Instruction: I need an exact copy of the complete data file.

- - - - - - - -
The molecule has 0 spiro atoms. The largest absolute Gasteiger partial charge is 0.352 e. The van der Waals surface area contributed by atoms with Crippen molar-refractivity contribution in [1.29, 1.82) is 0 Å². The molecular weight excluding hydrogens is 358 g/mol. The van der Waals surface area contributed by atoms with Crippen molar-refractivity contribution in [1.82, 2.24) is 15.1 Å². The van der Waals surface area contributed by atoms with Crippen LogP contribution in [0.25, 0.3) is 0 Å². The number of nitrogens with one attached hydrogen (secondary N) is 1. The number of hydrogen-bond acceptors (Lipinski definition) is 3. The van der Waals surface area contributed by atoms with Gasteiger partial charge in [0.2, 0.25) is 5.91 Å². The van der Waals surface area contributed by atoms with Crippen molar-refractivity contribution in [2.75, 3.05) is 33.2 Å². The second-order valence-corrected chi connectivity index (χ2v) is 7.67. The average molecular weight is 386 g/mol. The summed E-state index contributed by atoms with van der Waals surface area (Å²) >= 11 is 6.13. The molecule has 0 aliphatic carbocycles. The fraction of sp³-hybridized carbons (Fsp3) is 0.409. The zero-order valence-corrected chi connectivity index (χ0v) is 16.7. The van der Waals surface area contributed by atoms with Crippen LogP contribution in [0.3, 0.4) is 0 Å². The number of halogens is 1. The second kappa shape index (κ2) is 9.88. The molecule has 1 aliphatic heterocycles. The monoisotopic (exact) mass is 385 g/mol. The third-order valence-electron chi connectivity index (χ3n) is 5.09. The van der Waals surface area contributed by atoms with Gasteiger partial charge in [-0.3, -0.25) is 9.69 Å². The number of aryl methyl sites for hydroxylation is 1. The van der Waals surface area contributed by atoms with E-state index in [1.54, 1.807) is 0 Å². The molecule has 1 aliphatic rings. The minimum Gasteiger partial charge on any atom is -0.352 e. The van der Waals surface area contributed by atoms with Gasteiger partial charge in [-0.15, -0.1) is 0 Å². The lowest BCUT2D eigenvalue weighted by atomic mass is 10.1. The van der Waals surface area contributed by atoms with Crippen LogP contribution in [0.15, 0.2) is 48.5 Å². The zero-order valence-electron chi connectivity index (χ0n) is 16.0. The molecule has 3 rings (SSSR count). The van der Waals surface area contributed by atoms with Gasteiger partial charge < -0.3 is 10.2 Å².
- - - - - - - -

The molecule has 0 spiro atoms. The largest absolute Gasteiger partial charge is 0.352 e. The van der Waals surface area contributed by atoms with Crippen molar-refractivity contribution in [1.29, 1.82) is 0 Å². The molecular weight excluding hydrogens is 358 g/mol. The van der Waals surface area contributed by atoms with Crippen molar-refractivity contribution in [1.82, 2.24) is 15.1 Å². The van der Waals surface area contributed by atoms with Crippen LogP contribution in [0.25, 0.3) is 0 Å². The number of nitrogens with one attached hydrogen (secondary N) is 1. The number of hydrogen-bond acceptors (Lipinski definition) is 3. The van der Waals surface area contributed by atoms with Gasteiger partial charge in [0.2, 0.25) is 5.91 Å². The van der Waals surface area contributed by atoms with Crippen molar-refractivity contribution in [2.75, 3.05) is 33.2 Å². The second-order valence-corrected chi connectivity index (χ2v) is 7.67. The average molecular weight is 386 g/mol. The summed E-state index contributed by atoms with van der Waals surface area (Å²) >= 11 is 6.13. The molecule has 0 aliphatic carbocycles. The fraction of sp³-hybridized carbons (Fsp3) is 0.409. The zero-order valence-corrected chi connectivity index (χ0v) is 16.7. The van der Waals surface area contributed by atoms with Crippen LogP contribution in [0.3, 0.4) is 0 Å². The number of halogens is 1. The second kappa shape index (κ2) is 9.88. The molecule has 1 aliphatic heterocycles. The monoisotopic (exact) mass is 385 g/mol. The third-order valence-electron chi connectivity index (χ3n) is 5.09. The van der Waals surface area contributed by atoms with Gasteiger partial charge in [-0.3, -0.25) is 9.69 Å². The number of aryl methyl sites for hydroxylation is 1. The van der Waals surface area contributed by atoms with E-state index in [1.54, 1.807) is 0 Å². The molecule has 1 aliphatic rings. The minimum Gasteiger partial charge on any atom is -0.352 e. The van der Waals surface area contributed by atoms with Gasteiger partial charge in [-0.15, -0.1) is 0 Å². The lowest BCUT2D eigenvalue weighted by atomic mass is 10.1. The van der Waals surface area contributed by atoms with Crippen LogP contribution in [0.15, 0.2) is 48.5 Å². The zero-order valence-electron chi connectivity index (χ0n) is 16.0. The molecule has 3 rings (SSSR count). The van der Waals surface area contributed by atoms with Gasteiger partial charge < -0.3 is 10.2 Å².